STUART Brown’s impressive delivery of Firestone’s flagship Liqhobong mine in Lesotho, on schedule and within its revised budget, has silenced the sceptics and done wonders for the company’s share price. Firmer diamond prices have helped a bit, too. Firestone’s shares trebled in 2016. Ironically Brown, a former De Beers Group executive, has successfully developed a mine that De Beers itself did not rank very highly when it discovered it, 60 years ago, because of its remote location. In the past three years since his appointment, he has managed the building of a massive mine geared to produce a million carats a year in a high, narrow valley as well as the necessary infrastructure to support it. It hasn’t been all plain sailing for Firestone, though. After an extended sale process, its efforts to sell its BK11 asset in Botswana recently fell through because Tango Mining could not meet the conditions precedent. Firestone would have raised about $8m from the sale, but even without that assistance it expects to have cash in the bank and a backup finance facility to get through the first months of production. Brown’s efficiency and easy manner with investors and media help to explain why he rose rapidly up the De Beers career ladder.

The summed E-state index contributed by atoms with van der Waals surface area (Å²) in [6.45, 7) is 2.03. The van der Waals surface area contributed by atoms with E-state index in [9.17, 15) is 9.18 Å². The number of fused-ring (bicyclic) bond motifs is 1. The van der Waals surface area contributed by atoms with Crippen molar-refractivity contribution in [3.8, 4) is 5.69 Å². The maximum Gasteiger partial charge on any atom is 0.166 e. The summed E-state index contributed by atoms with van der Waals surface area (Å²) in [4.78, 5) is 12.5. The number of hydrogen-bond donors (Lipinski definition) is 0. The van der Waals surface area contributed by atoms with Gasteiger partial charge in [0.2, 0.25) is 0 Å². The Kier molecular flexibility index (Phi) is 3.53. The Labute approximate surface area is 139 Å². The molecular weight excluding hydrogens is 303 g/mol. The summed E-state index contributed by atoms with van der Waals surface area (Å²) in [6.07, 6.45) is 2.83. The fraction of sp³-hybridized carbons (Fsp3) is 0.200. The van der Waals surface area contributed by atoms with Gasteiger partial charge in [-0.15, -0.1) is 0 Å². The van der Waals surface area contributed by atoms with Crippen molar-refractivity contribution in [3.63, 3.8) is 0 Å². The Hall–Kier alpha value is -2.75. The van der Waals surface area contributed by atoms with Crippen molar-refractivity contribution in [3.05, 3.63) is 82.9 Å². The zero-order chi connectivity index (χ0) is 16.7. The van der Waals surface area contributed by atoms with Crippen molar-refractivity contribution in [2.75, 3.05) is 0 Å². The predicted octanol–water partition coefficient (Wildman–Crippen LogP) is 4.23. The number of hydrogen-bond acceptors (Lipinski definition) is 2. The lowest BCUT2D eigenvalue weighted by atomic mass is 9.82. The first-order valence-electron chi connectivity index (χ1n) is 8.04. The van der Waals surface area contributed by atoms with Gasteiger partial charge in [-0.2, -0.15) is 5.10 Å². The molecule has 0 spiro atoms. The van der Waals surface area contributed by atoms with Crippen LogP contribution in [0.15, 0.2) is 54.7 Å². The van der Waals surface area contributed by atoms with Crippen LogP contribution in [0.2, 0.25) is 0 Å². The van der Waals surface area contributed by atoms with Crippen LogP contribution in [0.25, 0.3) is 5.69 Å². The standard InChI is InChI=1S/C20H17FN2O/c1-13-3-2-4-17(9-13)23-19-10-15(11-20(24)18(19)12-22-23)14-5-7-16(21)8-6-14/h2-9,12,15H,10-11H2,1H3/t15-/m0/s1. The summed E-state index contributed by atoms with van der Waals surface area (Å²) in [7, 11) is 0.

LIFE OF STUART
He was acting joint CEO of De Beers Group at the tender age of 49 when he left shortly after the permanent appointment of Philippe Mellier as CEO. He joined the group as an internal auditor in 1992 and became CFO only 14 years later. After army service, he spent three months as manager of the well-known South African fast-food restaurant chain, Spur.
“People are relying on me because we borrowed a lot of money that we have to pay back.”
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